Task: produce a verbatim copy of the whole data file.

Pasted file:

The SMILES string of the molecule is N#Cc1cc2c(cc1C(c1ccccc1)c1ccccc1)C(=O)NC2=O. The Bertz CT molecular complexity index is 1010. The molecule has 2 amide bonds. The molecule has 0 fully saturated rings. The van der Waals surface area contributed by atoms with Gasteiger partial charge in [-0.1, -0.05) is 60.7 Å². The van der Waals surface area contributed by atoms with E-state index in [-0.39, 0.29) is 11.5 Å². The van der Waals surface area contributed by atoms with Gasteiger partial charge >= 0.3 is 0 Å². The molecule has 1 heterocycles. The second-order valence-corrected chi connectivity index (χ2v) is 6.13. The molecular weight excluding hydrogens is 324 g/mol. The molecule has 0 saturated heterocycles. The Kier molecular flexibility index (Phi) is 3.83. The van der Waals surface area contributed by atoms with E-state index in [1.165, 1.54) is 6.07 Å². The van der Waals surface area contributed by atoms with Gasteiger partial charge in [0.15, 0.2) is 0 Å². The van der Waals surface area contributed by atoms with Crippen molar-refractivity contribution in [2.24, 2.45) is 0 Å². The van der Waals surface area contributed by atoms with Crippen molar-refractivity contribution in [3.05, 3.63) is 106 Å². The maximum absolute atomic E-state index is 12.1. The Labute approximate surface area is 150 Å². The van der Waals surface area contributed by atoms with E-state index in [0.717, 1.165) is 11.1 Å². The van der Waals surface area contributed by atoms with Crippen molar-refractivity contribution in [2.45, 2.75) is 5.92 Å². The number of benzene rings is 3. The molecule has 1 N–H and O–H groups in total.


The SMILES string of the molecule is N#Cc1cc2c(cc1C(c1ccccc1)c1ccccc1)C(=O)NC2=O. The Bertz CT molecular complexity index is 1010. The molecule has 2 amide bonds. The molecule has 0 fully saturated rings. The van der Waals surface area contributed by atoms with Gasteiger partial charge in [-0.1, -0.05) is 60.7 Å². The van der Waals surface area contributed by atoms with E-state index in [-0.39, 0.29) is 11.5 Å². The van der Waals surface area contributed by atoms with Gasteiger partial charge >= 0.3 is 0 Å². The molecule has 1 heterocycles. The second-order valence-corrected chi connectivity index (χ2v) is 6.13. The molecular weight excluding hydrogens is 324 g/mol. The molecule has 0 saturated heterocycles. The Kier molecular flexibility index (Phi) is 3.83. The van der Waals surface area contributed by atoms with E-state index in [1.165, 1.54) is 6.07 Å². The van der Waals surface area contributed by atoms with Gasteiger partial charge in [0.15, 0.2) is 0 Å². The van der Waals surface area contributed by atoms with Crippen molar-refractivity contribution in [2.24, 2.45) is 0 Å². The van der Waals surface area contributed by atoms with Crippen molar-refractivity contribution in [3.05, 3.63) is 106 Å². The maximum absolute atomic E-state index is 12.1. The Labute approximate surface area is 150 Å². The van der Waals surface area contributed by atoms with E-state index in [0.717, 1.165) is 11.1 Å². The van der Waals surface area contributed by atoms with Crippen molar-refractivity contribution in [2.45, 2.75) is 5.92 Å². The number of benzene rings is 3. The molecule has 1 N–H and O–H groups in total.